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Coffee and Tea Authority drafts proclamation to boost spice sector

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By Muluken Yewondwossen

In a groundbreaking move, the Ethiopian Coffee and Tea Authority (ECTA) is currently in the process of drafting a proclamation that aims to propel the spice industry to new heights. Recognizing the immense potential for significant foreign currency generation from the sector, ECTA has taken on the responsibility of monitoring the development and marketing of spices in the country.

Experts have long emphasized the need for the government to pay more attention to the spice industry, as its actors have repeatedly called for support. They have highlighted the sector’s capacity to create employment opportunities, generate foreign exchange, and contribute to overall socioeconomic development.

Ethiopia boasts a diverse agroecological landscape that is highly conducive to the production of high-quality spices. However, challenges in terms of industry expertise, quality control, and proper regulation have hindered its progress. Issues such as processing, post-harvest handling, packaging, and transportation have adversely affected the quality of spices, limiting their export potential.

Currently, Ethiopia’s main spice exports include ginger, turmeric, red pepper, black fennel seeds, and coriander. However, efforts are underway to diversify and cultivate additional varieties, such as black pepper. Stakeholders have expressed strong demand for Ethiopian spices in international markets, emphasizing the need for sustainable supply and improved quality.

To address the challenges faced by the spice sector and unlock its full potential, the Ethiopian government is focusing on key areas such as agricultural extension services, the use of improved seeds, and enhancing post-harvest operations. Experts believe that with the right attention and support, the sector has the potential to generate over USD 100 million in revenue, surpassing its previous peak of USD 20 million.

ECTA has been actively involved in the development of the spice industry, particularly for products that have a strong presence in international markets. The authority has been encouraging farmers and commercial investors to grow spices like vanilla and black pepper within coffee fields, leveraging the existing infrastructure and resources.

One of the significant challenges in the spice sector has been the lack of effective governance for supply chain participants, in contrast to the well-regulated coffee industry. To address this, efforts are underway to create comprehensive legislation through the upcoming “spices quality and marketing proclamation.” This proclamation aims to regulate various aspects of the industry, including marketing strategies, quality control measures, logistics, and export practices.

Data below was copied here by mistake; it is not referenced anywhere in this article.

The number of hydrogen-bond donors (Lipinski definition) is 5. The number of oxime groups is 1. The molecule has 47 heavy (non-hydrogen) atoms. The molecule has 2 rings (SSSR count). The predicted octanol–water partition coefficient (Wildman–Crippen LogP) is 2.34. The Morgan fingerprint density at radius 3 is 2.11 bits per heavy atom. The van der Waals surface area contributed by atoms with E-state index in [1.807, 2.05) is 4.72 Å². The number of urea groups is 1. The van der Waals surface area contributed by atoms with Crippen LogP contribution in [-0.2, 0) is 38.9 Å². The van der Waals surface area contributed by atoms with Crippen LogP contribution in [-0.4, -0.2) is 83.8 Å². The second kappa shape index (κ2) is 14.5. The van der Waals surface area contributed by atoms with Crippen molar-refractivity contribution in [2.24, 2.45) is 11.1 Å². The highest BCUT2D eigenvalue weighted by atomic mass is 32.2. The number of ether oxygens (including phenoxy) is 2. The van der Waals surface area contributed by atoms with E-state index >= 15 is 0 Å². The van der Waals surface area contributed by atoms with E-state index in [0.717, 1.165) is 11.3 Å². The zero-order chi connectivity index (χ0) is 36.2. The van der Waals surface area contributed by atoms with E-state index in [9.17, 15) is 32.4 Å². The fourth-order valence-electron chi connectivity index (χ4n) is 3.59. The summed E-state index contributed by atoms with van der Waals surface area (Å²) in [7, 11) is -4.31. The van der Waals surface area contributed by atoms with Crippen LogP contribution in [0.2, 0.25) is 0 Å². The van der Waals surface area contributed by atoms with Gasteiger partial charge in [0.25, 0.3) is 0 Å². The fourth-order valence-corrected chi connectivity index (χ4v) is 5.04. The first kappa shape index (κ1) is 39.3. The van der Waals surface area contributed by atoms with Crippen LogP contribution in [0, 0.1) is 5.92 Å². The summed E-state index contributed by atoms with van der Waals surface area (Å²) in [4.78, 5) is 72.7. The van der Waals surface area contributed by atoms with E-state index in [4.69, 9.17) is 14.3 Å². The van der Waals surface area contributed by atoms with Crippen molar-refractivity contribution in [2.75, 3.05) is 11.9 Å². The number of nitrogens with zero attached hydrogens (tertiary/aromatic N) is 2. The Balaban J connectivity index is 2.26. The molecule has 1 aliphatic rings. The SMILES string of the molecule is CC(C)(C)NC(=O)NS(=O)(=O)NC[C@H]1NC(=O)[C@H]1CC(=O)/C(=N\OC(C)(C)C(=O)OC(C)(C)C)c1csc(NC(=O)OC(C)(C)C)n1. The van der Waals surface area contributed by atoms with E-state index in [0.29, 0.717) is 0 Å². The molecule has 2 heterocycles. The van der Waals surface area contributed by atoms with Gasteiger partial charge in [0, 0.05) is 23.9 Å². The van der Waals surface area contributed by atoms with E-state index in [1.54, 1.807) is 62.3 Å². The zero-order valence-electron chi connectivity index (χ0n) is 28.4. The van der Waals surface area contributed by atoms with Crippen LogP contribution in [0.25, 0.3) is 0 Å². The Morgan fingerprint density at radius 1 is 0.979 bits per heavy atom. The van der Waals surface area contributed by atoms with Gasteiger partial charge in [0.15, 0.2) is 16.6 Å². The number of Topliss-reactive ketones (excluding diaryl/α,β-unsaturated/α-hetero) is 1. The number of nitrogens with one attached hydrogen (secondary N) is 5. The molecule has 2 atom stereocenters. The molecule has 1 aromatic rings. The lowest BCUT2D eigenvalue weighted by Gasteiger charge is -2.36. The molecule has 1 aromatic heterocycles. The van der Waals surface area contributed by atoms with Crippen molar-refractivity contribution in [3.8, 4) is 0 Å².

The proclamation seeks to improve the supply of high-quality products, combat illegal activities, regulate contraband, and enhance Ethiopia’s reputation as a reliable supplier of premium spices in the global market. Stakeholders, including the Ethiopian Spices, Aromatic and Herbs Growers and Exporters Association, are actively providing input on the draft proclamation to ensure that it aligns with current market conditions and supports the overall development of the sector.

In addition to the proclamation, a directive for quality monitoring and marketing of spice products was implemented in March 2023. This directive has already made significant progress in addressing issues such as adulteration, hoarding, and artificial price hikes. It also covers crucial aspects such as quality control, harvesting practices, and effective marketing strategies for various spices. Furthermore, the directive designates the Ethiopian Commodity Exchange as the secondary market platform, providing additional avenues for spice trade.

To further enhance the spice industry, the regulation includes provisions for technical certification, value addition, processing industries, storage facilities, and quality certification for wholesalers and retailers. It establishes clear guidelines for market participants and distinguishes between primary, secondary, and export markets.

Ethiopia, with its rich heritage of producing more than 50 types of spices out of the 109 recognized by the World Spice Organization, is determined to leverage its immense potential and establish a thriving spice sector characterized by improved quality standards and increased market access.

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